Beef and mushrooms are best friends, so I don’t need to tell you that this combination was great.  The cheese and the mayo add a nice amount of creaminess, and the peppery arugula does a great job of keeping the sandwich’s richer flavours in check.

It’s served in a sesame seed roll that perfectly straddles the line between lightness and heft; it makes its presence known and holds up well to the onslaught of beef and mushrooms, but it never overwhelms.  It’s a great roll for a great sandwich.

Woodfire Sandwich Co.

I also tried the fried chicken sandwich, which was less great (or more accurately: not great at all).  It was fine, but nothing about it stands out.    The exterior didn’t really have the crisp factor that you’re looking for in a great fried chicken sandwich, and the seasoning was ho-hum.  Plus, the chicken itself (white meat, sadly) was slightly overcooked and a bit dry.  It was a perfectly acceptable sandwich, but nothing about it stood out like the amazing roast beef.

A Pleasant Surprise at Sweet Jesus

Sweet JesusLocation: 25 The West Mall, Etobicoke (inside Sherway Gardens)
Websitehttp://www.sweetjesus4life.com/

I mentioned recently that I like Sweet Jesus, but that it looks better than it tastes.  Well, I think that the abysmal soft serve at Kiss the Tiramisu and Loukomania Cafe have completely readjusted the way that I evaluate soft serve.  They were a very visceral reminder that bad soft serve can be really bad.

Suddenly, Sweet Jesus is looking pretty good.  Because I just went to their location in Sherway Gardens, and I quite enjoyed it.

Sweet Jesus

I got the Oh Hungry, which is similar to the flavour I got last time — vanilla ice cream, caramel and peanut butter sauces, peanuts, chocolate chips, and a chocolate drizzle.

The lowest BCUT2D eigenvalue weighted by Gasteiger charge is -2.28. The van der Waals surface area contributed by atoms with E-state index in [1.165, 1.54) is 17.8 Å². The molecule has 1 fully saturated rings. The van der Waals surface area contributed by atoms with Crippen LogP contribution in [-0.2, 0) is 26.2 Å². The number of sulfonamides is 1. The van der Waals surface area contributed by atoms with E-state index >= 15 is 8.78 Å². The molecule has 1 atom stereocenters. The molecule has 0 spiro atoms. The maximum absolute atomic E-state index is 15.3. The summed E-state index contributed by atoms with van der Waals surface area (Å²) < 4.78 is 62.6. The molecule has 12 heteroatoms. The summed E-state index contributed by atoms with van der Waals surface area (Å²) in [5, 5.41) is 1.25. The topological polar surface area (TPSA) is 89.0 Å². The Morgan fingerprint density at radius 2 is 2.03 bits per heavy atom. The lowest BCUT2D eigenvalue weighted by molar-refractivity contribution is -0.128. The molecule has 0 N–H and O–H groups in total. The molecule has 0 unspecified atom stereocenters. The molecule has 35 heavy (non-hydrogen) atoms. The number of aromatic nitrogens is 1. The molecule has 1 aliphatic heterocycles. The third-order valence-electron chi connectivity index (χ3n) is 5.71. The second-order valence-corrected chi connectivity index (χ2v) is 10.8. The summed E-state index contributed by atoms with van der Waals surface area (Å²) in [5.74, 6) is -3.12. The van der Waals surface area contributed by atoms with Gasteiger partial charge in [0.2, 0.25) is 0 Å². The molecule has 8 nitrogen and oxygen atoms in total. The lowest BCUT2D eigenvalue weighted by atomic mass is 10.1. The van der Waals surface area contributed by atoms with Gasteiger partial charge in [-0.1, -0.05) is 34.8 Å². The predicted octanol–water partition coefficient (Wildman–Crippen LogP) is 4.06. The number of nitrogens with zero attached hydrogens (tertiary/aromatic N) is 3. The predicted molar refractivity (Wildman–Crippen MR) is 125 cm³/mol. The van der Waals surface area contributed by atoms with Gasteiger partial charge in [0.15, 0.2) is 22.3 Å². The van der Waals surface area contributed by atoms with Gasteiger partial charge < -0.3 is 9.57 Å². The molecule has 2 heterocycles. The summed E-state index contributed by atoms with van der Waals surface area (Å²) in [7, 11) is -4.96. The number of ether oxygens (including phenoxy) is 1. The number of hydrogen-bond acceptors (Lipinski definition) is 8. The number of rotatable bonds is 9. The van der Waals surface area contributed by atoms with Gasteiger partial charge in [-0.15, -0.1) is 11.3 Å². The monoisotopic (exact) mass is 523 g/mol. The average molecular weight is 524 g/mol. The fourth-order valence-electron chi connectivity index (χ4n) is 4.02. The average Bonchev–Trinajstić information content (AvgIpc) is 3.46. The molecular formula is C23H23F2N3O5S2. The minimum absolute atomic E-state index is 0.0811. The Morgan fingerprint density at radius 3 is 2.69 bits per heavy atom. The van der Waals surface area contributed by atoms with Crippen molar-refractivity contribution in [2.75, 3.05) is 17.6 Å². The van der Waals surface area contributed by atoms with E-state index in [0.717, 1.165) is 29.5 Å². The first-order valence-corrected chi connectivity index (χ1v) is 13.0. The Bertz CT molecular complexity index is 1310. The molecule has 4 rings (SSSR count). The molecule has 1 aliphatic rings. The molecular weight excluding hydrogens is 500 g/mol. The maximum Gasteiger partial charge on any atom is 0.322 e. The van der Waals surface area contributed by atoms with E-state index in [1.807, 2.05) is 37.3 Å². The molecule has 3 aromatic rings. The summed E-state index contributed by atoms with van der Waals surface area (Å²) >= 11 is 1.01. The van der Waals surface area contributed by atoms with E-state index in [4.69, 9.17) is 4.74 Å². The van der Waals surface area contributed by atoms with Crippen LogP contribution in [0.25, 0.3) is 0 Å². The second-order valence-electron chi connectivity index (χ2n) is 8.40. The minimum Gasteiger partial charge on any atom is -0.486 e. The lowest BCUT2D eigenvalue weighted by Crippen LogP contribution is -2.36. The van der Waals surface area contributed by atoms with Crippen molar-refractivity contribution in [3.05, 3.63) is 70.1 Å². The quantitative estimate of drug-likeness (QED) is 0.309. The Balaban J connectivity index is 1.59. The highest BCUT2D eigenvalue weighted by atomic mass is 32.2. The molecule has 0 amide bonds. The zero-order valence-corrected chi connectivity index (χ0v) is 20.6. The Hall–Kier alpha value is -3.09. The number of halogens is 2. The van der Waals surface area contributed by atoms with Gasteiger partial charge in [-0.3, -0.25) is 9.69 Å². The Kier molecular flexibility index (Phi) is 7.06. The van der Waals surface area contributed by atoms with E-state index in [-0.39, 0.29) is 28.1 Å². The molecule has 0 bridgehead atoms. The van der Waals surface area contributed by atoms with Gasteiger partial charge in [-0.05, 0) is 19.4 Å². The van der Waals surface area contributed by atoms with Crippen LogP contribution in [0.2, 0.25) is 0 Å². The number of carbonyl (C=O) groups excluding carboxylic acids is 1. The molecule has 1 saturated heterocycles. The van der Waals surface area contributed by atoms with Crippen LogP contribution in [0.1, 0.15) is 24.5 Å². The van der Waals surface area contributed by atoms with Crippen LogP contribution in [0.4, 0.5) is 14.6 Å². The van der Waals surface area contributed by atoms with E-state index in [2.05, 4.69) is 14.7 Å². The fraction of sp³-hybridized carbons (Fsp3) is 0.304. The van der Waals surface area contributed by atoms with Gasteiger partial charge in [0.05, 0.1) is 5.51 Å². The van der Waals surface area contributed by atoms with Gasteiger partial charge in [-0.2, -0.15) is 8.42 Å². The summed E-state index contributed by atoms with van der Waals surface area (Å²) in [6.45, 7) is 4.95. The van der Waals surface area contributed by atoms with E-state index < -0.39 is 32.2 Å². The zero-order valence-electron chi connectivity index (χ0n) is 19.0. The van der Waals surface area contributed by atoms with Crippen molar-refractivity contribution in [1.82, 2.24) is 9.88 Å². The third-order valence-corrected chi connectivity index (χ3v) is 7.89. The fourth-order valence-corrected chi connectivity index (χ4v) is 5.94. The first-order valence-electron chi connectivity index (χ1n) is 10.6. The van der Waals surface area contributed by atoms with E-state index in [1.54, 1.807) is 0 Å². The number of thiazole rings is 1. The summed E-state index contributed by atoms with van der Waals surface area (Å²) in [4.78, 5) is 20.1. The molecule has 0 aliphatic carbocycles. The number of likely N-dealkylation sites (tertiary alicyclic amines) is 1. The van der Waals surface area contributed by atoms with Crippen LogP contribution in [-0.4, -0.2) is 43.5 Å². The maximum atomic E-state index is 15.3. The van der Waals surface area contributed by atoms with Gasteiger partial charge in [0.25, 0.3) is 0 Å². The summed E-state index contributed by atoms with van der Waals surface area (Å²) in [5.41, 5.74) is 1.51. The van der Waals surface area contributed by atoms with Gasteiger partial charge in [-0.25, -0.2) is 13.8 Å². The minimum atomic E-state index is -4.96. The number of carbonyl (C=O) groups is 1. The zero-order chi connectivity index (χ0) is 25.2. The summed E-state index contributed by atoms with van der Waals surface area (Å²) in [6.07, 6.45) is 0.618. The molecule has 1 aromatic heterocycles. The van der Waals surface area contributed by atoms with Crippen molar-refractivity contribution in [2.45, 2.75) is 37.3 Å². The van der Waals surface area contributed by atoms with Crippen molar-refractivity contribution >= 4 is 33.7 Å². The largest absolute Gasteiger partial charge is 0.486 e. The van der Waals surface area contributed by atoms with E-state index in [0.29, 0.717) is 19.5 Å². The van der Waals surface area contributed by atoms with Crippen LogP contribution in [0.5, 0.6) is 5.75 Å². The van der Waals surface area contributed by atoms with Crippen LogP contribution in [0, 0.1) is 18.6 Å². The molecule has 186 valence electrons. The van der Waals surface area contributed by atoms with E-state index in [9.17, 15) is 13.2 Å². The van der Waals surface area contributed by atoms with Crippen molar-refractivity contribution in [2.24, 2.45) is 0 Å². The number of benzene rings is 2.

It was shockingly delicious.  All of the sauces, nuts, and chocolate went really well together  (true to its name, it tasted similar to an Oh Henry bar), and there seemed to be a better ratio of toppings to ice cream.  Plus, the vanilla ice cream was rich and creamy.  It still didn’t have much of a flavour beyond a general sweetness, but it wasn’t overly cloying and the texture was on point.

I don’t know if the quality has gone up or if my expectations have gone down, but either way, it was good stuff.

Delightful Soft Serve at Tom’s Dairy Freeze

Tom's Dairy FreezeLocation: 630 The Queensway, Etobicoke
Websitehttp://www.tomsdairyfreeze.ca/

If you’re looking for soft serve ice cream in Toronto, you can’t go wrong with Tom’s.  It’s been a summertime institution since 1969 and, shockingly enough, still sells some of the best soft serve in the city.

In a city where so many old-school restaurants skate by on nostalgia alone (I’m thinking of vintage burger joints like Johnny’s and Apache), I tend to approach years-old restaurants with a healthy dose of skepticism.  Toronto’s food scene has improved astronomically over the decades, and a place like Johnny’s (which routinely used to top “best burger in the city” lists despite serving awful pre-fab junk) is a palpable reminder of how far we’ve come.

Tom's Dairy Freeze

Tom’s Dairy Freeze, however, is a delightful exception to this rule; the soft serve here is top-shelf stuff.

On this particular visit I went simple with vanilla ice cream and a chocolate dip.  The dip is nothing special, but the ice cream is phenomenal.  It’s rich, creamy, and has a really satisfying vanilla flavour.  Anyone who wants to sell soft serve in the city should be forced to come here and take notes.